• RED RED SHOES (2004)

Writers’ Guild Award for Best New Play for Children and Young People

  • SLEEPING BEAUTY (Nomination 2009)
  • RED FORTRESS (Nomination 2009)

Theatre Centre Brian Way Award for Best New Play for Young People

  • BILLY THE KID (Nomination 2008)
  • DUCK! (Nomination 2009)

Eleanor Farjeon Award (For an outstanding contribution to the world of children’s books)

  • Nomination 2006
  • Nomination 2009

Linbury Prize for Stage Design

  • Host company for 3 short-listed designers (2009) in recognition of Unicorn’s commitment to high production values and quality.

Time Out Top 5 Best Shows for Family Audiences

  • BILLY THE KID (No. 1 in 2007)
  • RED FORTRESS (No. 4 in 2008)
  • PERO (No. 1 in 2008) international co-production with Speeltheater Holland

Current and forthcoming productions at the Unicorn - Autumn 2014 / 2015 season[edit]

When I Think About the Universe I Laugh for No Reason A Unicorn Young Company production directed by Ellen Edwin-Scott and Emma Higham Dates 28 - 30 Aug

Seesaw A Unicorn production by Stewart Melton, directed by Sarah Argent Dates 6 Sep - 2 Nov

Tales from the MP3 A 20 Stories High production created by Julia Samuels with 20 Stories High Young Actors Company, directed by Julia Samuels Dates 11 - 13 Sep

The Secret Life of Suitcases An Ailie Cohen Puppet Maker / Unicorn production by Lewis Hetherington and Ailie Cohen Dates 18 Sep - 12 Oct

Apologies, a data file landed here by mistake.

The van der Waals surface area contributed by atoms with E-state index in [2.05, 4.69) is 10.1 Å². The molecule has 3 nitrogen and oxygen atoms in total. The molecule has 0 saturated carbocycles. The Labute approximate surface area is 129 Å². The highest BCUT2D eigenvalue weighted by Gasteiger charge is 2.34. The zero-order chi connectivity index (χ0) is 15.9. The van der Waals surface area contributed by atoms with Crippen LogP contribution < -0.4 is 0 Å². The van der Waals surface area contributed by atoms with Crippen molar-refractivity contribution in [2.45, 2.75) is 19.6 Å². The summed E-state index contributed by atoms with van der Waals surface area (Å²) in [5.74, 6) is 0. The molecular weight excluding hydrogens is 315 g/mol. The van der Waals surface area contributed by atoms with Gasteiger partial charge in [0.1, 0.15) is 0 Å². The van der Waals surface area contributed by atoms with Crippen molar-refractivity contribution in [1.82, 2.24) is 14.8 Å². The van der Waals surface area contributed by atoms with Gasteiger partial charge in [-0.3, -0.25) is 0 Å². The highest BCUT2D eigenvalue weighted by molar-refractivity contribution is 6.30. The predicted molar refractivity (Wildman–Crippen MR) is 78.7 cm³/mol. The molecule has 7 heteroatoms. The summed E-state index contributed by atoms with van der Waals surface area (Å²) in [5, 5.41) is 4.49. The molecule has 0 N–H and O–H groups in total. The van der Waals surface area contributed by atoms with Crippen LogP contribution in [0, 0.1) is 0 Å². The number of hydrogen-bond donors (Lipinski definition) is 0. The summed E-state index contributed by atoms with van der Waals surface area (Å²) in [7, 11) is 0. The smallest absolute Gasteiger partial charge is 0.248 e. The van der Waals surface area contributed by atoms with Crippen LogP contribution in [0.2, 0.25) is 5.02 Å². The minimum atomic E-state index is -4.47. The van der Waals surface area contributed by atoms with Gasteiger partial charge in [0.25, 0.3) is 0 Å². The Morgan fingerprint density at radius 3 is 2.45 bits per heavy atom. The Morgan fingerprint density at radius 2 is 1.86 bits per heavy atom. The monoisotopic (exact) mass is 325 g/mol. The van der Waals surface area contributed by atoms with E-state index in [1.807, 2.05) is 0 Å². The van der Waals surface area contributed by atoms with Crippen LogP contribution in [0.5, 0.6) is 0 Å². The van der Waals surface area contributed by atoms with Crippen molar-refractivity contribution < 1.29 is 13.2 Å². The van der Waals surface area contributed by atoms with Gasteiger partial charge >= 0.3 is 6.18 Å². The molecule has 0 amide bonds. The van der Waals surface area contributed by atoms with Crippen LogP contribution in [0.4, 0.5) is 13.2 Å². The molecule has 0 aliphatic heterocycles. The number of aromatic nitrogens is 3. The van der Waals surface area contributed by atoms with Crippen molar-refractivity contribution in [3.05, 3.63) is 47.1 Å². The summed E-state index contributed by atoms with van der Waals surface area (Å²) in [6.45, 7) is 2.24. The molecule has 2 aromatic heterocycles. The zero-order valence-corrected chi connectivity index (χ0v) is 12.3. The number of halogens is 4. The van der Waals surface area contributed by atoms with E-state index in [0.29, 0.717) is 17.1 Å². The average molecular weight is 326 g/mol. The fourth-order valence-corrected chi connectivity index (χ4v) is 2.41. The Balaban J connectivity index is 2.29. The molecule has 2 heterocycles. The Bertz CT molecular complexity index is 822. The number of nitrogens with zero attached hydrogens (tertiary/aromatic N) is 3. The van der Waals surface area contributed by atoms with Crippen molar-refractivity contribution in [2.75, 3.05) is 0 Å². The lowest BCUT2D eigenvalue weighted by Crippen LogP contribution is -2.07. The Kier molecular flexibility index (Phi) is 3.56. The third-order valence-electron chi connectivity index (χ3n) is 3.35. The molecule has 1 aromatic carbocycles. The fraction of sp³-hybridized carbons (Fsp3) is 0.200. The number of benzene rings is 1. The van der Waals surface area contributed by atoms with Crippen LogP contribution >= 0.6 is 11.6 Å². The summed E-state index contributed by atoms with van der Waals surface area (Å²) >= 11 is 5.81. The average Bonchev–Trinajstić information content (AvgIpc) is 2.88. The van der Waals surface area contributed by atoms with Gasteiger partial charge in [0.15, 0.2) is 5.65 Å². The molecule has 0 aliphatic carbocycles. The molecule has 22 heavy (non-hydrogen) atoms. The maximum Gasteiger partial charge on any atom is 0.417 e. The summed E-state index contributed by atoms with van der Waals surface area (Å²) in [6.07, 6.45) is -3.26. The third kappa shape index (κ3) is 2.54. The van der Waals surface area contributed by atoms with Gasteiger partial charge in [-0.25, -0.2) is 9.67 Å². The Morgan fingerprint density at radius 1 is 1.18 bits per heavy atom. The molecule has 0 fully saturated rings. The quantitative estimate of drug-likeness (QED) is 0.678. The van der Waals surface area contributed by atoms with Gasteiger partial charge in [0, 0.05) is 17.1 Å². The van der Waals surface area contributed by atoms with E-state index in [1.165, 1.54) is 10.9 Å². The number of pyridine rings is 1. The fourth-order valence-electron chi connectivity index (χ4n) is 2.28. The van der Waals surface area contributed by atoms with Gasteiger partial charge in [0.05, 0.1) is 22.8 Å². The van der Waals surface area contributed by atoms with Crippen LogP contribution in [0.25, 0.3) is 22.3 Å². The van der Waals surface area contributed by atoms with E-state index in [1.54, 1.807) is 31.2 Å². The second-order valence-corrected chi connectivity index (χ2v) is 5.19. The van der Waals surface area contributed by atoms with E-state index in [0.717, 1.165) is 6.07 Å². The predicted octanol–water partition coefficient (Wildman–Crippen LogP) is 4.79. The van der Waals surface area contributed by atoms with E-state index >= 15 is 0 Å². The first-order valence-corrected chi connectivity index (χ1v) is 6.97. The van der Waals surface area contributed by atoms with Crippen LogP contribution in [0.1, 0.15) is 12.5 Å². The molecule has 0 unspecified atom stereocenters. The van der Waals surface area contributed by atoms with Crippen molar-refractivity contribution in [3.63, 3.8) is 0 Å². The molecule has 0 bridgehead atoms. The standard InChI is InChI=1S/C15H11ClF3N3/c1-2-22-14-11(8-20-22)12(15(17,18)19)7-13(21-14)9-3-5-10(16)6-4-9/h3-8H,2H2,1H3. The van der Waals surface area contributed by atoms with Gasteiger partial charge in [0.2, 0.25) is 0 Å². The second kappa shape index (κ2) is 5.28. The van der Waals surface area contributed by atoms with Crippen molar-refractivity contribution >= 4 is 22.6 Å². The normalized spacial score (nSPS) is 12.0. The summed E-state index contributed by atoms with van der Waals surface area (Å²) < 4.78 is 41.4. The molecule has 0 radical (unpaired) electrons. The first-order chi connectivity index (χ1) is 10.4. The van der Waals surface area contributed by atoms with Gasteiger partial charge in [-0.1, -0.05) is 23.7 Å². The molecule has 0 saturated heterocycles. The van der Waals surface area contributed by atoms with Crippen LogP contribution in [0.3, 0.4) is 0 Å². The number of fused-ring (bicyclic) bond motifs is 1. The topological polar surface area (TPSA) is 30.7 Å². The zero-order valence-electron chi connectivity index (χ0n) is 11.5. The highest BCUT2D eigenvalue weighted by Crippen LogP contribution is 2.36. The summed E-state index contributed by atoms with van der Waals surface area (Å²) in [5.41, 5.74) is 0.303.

Something Very Far Away A Unicorn production, Written, Directed and Original score by Mark Arends, Puppets, Design and Animation by Matthew Robins, Lighting Design by Declan Randall Dates 20 - 28 Sep

How Nigeria Became: A Story and a Spear that Didn't Work A Unicorn production Written and Directed by Gbolahan Obisesan Dates 9 Oct - 9 Nov

Triple Bill A Dance Umbrella and Unicorn presentation, choreography by Hege Haagenrud, Sebastien Ramirez, Honji Wang and Wayne McGregor Dates 28 - 29 Oct

Nosferatu A Bob Theatre production Dates 30 Oct - 2 Nov

Girls Like That A Unicorn / Synergy Theatre Project production by Evan Placey, Directed by Esther Baker Dates 6 - 22 Nov

The Nutcracker and The Mouse King A Unicorn production by Annie Siddons, Directed by Ellen McDougall Dates 21 Nov - 4 Jan

The Fourth Wise Man A Unicorn production Directed by Lee Lyford Dates 30 Nov - 4 Jan

Scrunch A Unicorn Theatre and Theatr IoIo production (in association with Sarah Argent), Created by Sarah Argent and Kevin Lewis Dates 9 Dec - 4 Jan

The Polar Bears Go Wild A Macrobert / Fish and Game production in association with the Unicorn, Created and Performed by Eilidh MacAskill and Fiona Manson Dates 9 - 25 Jan

The Caucasian Chalk Circle A Unicorn production by Bertolt Brecht, Translated by Frank McGuinness, Directed by Amy Leach Dates 16 Jan - 21 Mar

Britain's Best Recruiting Sergeant A Unicorn production by Joy Wilkinson, Directed by Lee Lyford Dates 13 Feb - 15 Mar

50 Dangerous Things (You Should Let Your Children Do) A Unicorn / Fundus Theater / Research Theatre Hamburg production, inspired by the book 50 Dangerous Things (You Should Let Your Children Do) by Tinkering Unlimited / Julie Spielger and Gever Tulley, By Hanno Krieg and Sibylle Peters Dates 14 - 22 Feb


  1. ^ "Unicorn Theatre London : Architecture Information". e-architect, UK. Retrieved February 5, 2012.  External link in |publisher= (help)
  2. ^ "Arts Theatre and Unicorn Theatre Archive, 1902-1982". Theatre Collections. Victoria and Albert Museum, London, UK. Retrieved February 5, 2012. 


External links[edit]